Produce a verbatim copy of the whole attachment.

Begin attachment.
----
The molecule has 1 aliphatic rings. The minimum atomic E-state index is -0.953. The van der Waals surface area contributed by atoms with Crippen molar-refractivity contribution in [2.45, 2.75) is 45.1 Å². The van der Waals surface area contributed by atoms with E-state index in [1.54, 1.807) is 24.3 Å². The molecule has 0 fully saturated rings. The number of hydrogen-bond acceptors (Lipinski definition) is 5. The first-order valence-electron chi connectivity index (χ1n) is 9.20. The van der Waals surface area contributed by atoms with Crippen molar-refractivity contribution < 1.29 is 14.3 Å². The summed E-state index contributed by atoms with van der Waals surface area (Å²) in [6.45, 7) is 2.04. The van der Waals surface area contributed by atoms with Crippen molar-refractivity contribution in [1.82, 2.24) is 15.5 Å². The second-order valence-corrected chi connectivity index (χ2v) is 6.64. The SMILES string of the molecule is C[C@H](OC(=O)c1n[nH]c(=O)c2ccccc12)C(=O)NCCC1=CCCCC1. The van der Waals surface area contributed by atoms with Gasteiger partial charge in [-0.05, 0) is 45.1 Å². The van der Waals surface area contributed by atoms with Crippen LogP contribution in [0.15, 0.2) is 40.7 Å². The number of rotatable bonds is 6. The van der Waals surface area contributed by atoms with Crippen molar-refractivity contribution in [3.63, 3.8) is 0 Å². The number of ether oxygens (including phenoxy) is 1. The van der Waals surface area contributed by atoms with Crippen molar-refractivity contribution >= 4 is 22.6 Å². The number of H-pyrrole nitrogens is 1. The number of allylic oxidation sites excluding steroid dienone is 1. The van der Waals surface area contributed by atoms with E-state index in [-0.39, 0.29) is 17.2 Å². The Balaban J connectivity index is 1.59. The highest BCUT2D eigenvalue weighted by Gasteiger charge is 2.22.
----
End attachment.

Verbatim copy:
The molecule has 1 aliphatic rings. The minimum atomic E-state index is -0.953. The van der Waals surface area contributed by atoms with Crippen molar-refractivity contribution in [2.45, 2.75) is 45.1 Å². The van der Waals surface area contributed by atoms with E-state index in [1.54, 1.807) is 24.3 Å². The molecule has 0 fully saturated rings. The number of hydrogen-bond acceptors (Lipinski definition) is 5. The first-order valence-electron chi connectivity index (χ1n) is 9.20. The van der Waals surface area contributed by atoms with Crippen molar-refractivity contribution < 1.29 is 14.3 Å². The summed E-state index contributed by atoms with van der Waals surface area (Å²) in [6.45, 7) is 2.04. The van der Waals surface area contributed by atoms with Crippen molar-refractivity contribution in [1.82, 2.24) is 15.5 Å². The second-order valence-corrected chi connectivity index (χ2v) is 6.64. The SMILES string of the molecule is C[C@H](OC(=O)c1n[nH]c(=O)c2ccccc12)C(=O)NCCC1=CCCCC1. The van der Waals surface area contributed by atoms with Gasteiger partial charge in [-0.05, 0) is 45.1 Å². The van der Waals surface area contributed by atoms with Crippen LogP contribution in [0.15, 0.2) is 40.7 Å². The number of rotatable bonds is 6. The van der Waals surface area contributed by atoms with Crippen molar-refractivity contribution in [3.63, 3.8) is 0 Å². The number of ether oxygens (including phenoxy) is 1. The van der Waals surface area contributed by atoms with Crippen molar-refractivity contribution >= 4 is 22.6 Å². The number of H-pyrrole nitrogens is 1. The number of allylic oxidation sites excluding steroid dienone is 1. The van der Waals surface area contributed by atoms with E-state index in [-0.39, 0.29) is 17.2 Å². The Balaban J connectivity index is 1.59. The highest BCUT2D eigenvalue weighted by Gasteiger charge is 2.22.